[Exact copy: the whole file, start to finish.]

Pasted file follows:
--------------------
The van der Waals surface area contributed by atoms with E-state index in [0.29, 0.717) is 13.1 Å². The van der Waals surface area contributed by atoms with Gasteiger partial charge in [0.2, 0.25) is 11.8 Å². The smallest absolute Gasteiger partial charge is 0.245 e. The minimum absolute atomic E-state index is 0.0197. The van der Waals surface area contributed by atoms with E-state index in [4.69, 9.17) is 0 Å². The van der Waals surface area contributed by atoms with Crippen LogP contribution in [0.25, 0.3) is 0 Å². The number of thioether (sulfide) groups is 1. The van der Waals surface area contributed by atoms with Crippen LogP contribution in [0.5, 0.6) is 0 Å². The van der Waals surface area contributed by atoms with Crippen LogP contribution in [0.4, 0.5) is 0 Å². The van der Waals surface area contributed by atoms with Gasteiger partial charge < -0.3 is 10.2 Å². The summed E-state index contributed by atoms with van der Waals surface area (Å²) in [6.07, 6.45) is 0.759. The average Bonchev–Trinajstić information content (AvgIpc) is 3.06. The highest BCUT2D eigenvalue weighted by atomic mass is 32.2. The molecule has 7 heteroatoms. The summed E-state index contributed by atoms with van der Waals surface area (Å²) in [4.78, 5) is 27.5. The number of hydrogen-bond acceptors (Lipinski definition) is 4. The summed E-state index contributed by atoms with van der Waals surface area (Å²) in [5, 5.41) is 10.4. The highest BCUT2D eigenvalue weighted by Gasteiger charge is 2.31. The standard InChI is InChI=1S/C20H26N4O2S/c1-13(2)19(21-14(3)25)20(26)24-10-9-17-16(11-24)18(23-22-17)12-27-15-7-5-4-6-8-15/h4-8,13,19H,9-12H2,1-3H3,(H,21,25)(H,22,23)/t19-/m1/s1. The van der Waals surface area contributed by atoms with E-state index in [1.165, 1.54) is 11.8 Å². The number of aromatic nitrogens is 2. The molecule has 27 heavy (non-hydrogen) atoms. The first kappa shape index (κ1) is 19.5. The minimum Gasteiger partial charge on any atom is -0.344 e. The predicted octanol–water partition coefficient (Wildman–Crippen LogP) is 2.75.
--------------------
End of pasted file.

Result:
The van der Waals surface area contributed by atoms with E-state index in [0.29, 0.717) is 13.1 Å². The van der Waals surface area contributed by atoms with Gasteiger partial charge in [0.2, 0.25) is 11.8 Å². The smallest absolute Gasteiger partial charge is 0.245 e. The minimum absolute atomic E-state index is 0.0197. The van der Waals surface area contributed by atoms with E-state index in [4.69, 9.17) is 0 Å². The van der Waals surface area contributed by atoms with Crippen LogP contribution in [0.25, 0.3) is 0 Å². The number of thioether (sulfide) groups is 1. The van der Waals surface area contributed by atoms with Crippen LogP contribution in [0.5, 0.6) is 0 Å². The van der Waals surface area contributed by atoms with Crippen LogP contribution in [0.4, 0.5) is 0 Å². The van der Waals surface area contributed by atoms with Gasteiger partial charge < -0.3 is 10.2 Å². The summed E-state index contributed by atoms with van der Waals surface area (Å²) in [6.07, 6.45) is 0.759. The average Bonchev–Trinajstić information content (AvgIpc) is 3.06. The highest BCUT2D eigenvalue weighted by atomic mass is 32.2. The molecule has 7 heteroatoms. The summed E-state index contributed by atoms with van der Waals surface area (Å²) in [4.78, 5) is 27.5. The number of hydrogen-bond acceptors (Lipinski definition) is 4. The summed E-state index contributed by atoms with van der Waals surface area (Å²) in [5, 5.41) is 10.4. The highest BCUT2D eigenvalue weighted by Gasteiger charge is 2.31. The standard InChI is InChI=1S/C20H26N4O2S/c1-13(2)19(21-14(3)25)20(26)24-10-9-17-16(11-24)18(23-22-17)12-27-15-7-5-4-6-8-15/h4-8,13,19H,9-12H2,1-3H3,(H,21,25)(H,22,23)/t19-/m1/s1. The van der Waals surface area contributed by atoms with E-state index in [1.165, 1.54) is 11.8 Å². The number of aromatic nitrogens is 2. The molecule has 27 heavy (non-hydrogen) atoms. The first kappa shape index (κ1) is 19.5. The minimum Gasteiger partial charge on any atom is -0.344 e. The predicted octanol–water partition coefficient (Wildman–Crippen LogP) is 2.75.